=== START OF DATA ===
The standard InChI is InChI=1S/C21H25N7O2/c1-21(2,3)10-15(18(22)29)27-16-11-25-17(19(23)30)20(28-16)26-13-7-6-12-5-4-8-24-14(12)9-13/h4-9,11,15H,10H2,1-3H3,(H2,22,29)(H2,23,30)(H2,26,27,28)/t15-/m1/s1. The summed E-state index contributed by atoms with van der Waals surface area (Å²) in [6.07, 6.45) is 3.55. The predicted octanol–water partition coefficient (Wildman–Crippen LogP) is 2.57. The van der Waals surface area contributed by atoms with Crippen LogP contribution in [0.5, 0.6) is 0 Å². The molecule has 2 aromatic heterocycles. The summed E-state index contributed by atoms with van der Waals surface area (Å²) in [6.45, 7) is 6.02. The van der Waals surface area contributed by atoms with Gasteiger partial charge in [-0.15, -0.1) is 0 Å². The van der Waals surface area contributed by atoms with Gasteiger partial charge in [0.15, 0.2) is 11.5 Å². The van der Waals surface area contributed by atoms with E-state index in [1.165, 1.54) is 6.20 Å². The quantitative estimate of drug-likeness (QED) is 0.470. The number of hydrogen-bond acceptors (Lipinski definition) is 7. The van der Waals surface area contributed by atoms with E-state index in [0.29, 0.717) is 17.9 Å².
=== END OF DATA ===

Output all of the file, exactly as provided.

The standard InChI is InChI=1S/C21H25N7O2/c1-21(2,3)10-15(18(22)29)27-16-11-25-17(19(23)30)20(28-16)26-13-7-6-12-5-4-8-24-14(12)9-13/h4-9,11,15H,10H2,1-3H3,(H2,22,29)(H2,23,30)(H2,26,27,28)/t15-/m1/s1. The summed E-state index contributed by atoms with van der Waals surface area (Å²) in [6.07, 6.45) is 3.55. The predicted octanol–water partition coefficient (Wildman–Crippen LogP) is 2.57. The van der Waals surface area contributed by atoms with Crippen LogP contribution in [0.5, 0.6) is 0 Å². The molecule has 2 aromatic heterocycles. The summed E-state index contributed by atoms with van der Waals surface area (Å²) in [6.45, 7) is 6.02. The van der Waals surface area contributed by atoms with Gasteiger partial charge in [-0.15, -0.1) is 0 Å². The van der Waals surface area contributed by atoms with Gasteiger partial charge in [0.15, 0.2) is 11.5 Å². The van der Waals surface area contributed by atoms with E-state index in [1.165, 1.54) is 6.20 Å². The quantitative estimate of drug-likeness (QED) is 0.470. The number of hydrogen-bond acceptors (Lipinski definition) is 7. The van der Waals surface area contributed by atoms with E-state index in [0.29, 0.717) is 17.9 Å².